Lecture Handout 9 - BIOT 101 Lecture Handout 9 Recombinant...

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BIOT 101 Lecture Handout 9 Recombinant DNA Technologies Vocabulary autonomously replicating sequence (ARS) Auxotrophic mutants Bacterial artificial chromosomes (BACs) beta-lactamase bacteriophage vectors cDNA cDNA libraries centromere clonal population clones cloning technologies cloning vector copy number cos sites cosmid DNA construct electroporation foreign DNA genetic engineering genomic libraries insert DNA transgene Microinjection Microprojectiles multiple cloning site (MCS) mutagenesis origin of replication (ORI) phage lambda 1 plaques plasmid polylinker region protoplast recombinant DNA technologies reported gene selectable marker shotgun cloining Shuttle vectors Silicon-carbide fibers telomeres transformation transformed cells transgenics Yeast artificial chromosome (YACs) Objectives Understand the reasons for genetically engineering organisms. Be able to explain the steps that are undertaken in a genetic engineering project. Be familiar with the various cloning vectors that exist. Understand the limitations of these vectors. Understand the methods for introduction of DNA into cells. Understand how transformed cells are differentiated from nontransformed cells and why such differentiation is necessary. Understand what reported genes are and why these systems are necessary. 1
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BIOT 101 Lecture Handout 9 Recombinant DNA Technologies I. The goal of genetic engineering is to alter the DNA of an organism. This alteration may involve altering existing DNA ( mutagenesis ) or the introduction of DNA from other organisms ( transgenics ). The methodologies that allow for introduction of foreign DNA into an organism are referred to as recombinant DNA technologies or simply cloning technologies . A. Introduction of foreign DNA into a new host cells can be done for several reasons. 1. Researchers may need large amounts of DNA for such purposes as DNA sequencing or use as hybridization probes. In such a case, the DNA of interest will be introduced into cells in such a way that the cell will make multiple copies of the DNA. The genetically modified cells will be allowed to grow creating a large population of cells carrying the DNA of interest. The researcher then isolates the DNA from the recombinant cells. 2. Researchers may need large amounts of the protein for research or for commercial purposes (therapeutic proteins, industrial enzymes, etc.). In this case, the foreign DNA carries a gene for the desired protein and is introduced into cells in a manner that results in production of the protein by the recombinant cell. The recombinant cells are allowed to grow creating a large population of cells that are producing the protein of interest. The protein can then be purified from the culture or culture medium (fluid in which the cells were growing). 3.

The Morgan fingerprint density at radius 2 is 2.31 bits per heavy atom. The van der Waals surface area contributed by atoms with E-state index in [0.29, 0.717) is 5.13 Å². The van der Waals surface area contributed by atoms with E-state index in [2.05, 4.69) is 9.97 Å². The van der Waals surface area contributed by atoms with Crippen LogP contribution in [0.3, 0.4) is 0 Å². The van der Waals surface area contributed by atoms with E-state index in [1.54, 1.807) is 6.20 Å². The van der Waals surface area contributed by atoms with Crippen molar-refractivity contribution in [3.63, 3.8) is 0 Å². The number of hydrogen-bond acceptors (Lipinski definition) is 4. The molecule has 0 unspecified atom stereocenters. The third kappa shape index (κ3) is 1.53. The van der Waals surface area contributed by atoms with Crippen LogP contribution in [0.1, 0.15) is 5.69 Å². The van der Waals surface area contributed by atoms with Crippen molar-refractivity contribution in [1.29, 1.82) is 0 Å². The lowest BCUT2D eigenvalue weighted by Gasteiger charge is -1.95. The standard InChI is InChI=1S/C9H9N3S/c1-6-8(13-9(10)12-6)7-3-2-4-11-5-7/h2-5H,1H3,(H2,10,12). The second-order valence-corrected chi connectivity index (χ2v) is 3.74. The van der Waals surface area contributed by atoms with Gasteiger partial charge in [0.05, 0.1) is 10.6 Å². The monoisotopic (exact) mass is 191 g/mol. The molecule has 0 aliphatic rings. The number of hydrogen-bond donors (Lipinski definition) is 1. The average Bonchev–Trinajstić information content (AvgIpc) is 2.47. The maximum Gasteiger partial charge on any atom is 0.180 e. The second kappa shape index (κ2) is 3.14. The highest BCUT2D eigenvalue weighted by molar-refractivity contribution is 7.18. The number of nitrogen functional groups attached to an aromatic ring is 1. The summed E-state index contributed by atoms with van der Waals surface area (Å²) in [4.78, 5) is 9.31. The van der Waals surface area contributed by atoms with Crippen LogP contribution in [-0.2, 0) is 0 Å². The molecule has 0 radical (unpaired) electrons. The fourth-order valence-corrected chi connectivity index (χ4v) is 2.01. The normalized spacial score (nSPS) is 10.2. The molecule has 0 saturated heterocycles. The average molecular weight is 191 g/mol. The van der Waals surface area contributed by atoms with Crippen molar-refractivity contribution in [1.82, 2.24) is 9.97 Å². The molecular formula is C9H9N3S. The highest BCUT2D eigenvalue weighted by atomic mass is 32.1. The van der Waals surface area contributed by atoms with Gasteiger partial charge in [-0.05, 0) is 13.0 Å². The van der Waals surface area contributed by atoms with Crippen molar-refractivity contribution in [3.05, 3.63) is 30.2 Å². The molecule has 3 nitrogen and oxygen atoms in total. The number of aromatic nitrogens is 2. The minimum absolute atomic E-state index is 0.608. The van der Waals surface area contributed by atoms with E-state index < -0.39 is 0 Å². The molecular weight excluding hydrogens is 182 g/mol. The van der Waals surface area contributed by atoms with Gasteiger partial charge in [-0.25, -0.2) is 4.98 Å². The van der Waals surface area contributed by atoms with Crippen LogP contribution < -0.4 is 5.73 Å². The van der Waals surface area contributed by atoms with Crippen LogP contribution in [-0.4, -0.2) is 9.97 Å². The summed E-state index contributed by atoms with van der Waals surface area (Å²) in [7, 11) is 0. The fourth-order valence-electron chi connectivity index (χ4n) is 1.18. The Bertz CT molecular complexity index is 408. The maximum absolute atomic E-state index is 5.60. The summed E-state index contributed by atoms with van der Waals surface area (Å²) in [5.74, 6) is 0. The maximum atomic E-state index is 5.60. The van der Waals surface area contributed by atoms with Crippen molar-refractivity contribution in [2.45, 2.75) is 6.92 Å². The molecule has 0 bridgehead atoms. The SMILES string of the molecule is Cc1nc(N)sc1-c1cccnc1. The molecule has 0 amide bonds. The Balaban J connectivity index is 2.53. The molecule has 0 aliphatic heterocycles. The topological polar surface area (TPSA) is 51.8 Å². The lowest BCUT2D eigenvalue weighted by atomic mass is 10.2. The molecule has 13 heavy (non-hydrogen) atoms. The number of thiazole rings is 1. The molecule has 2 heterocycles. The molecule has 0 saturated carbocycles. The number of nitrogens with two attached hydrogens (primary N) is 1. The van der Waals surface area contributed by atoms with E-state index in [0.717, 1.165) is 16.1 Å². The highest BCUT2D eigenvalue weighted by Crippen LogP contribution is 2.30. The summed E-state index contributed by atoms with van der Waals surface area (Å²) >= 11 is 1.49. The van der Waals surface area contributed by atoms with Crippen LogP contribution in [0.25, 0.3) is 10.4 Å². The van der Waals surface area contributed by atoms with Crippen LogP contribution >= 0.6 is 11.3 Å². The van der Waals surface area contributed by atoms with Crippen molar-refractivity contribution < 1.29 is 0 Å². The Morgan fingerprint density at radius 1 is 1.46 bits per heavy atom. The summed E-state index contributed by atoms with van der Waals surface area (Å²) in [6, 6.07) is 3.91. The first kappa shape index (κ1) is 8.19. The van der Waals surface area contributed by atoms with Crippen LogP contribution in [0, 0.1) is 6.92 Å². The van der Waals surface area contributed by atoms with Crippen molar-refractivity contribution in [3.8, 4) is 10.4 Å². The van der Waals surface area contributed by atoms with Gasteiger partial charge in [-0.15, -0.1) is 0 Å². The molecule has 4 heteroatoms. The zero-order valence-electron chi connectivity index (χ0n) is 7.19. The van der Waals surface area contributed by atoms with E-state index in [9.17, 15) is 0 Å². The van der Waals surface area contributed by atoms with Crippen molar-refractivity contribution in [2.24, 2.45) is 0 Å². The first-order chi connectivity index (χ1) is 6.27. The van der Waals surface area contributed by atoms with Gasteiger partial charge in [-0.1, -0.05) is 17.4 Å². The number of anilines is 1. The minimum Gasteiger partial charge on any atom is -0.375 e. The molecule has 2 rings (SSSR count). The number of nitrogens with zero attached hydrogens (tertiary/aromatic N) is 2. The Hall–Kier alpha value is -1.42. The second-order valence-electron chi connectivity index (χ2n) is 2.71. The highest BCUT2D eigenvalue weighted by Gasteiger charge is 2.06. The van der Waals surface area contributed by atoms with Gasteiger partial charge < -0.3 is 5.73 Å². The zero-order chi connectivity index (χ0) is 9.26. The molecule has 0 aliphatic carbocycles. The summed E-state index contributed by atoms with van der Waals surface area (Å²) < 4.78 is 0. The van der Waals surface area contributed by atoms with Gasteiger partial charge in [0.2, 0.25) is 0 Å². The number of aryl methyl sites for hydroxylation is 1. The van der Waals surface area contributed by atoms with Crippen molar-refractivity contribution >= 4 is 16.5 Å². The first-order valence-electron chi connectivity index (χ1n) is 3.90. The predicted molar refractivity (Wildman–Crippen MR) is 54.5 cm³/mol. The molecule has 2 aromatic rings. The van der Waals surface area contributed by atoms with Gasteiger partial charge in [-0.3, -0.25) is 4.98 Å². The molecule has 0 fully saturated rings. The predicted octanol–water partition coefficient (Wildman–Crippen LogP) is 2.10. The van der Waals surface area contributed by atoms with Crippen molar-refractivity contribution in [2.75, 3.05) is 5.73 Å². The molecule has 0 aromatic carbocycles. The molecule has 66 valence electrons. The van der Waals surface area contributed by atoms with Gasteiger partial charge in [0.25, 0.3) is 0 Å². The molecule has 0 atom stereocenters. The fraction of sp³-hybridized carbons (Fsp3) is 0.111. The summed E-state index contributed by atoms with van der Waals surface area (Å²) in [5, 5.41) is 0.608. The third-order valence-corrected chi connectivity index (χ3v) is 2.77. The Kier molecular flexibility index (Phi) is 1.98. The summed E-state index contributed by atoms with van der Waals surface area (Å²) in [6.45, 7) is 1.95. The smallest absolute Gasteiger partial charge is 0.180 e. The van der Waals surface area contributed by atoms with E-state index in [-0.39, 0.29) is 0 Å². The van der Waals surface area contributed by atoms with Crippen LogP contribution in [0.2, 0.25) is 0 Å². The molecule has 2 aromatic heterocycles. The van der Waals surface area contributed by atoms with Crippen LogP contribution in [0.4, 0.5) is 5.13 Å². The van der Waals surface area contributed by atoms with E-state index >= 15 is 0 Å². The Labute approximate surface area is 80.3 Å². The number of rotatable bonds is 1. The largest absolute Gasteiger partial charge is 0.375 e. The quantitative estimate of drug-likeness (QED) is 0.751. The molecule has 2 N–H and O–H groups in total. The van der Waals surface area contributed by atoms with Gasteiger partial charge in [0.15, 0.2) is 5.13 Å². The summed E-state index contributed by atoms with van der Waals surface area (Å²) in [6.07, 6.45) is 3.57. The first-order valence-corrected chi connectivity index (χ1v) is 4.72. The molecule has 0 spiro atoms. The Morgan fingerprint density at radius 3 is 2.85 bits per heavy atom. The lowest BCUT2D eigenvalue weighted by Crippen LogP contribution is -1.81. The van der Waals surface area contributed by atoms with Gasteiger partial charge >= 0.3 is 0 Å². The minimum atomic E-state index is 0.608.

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This note was uploaded on 12/07/2009 for the course BIOT 101 taught by Professor Don during the Fall '09 term at Ivy Tech Community College.

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Lecture Handout 9 - BIOT 101 Lecture Handout 9 Recombinant...

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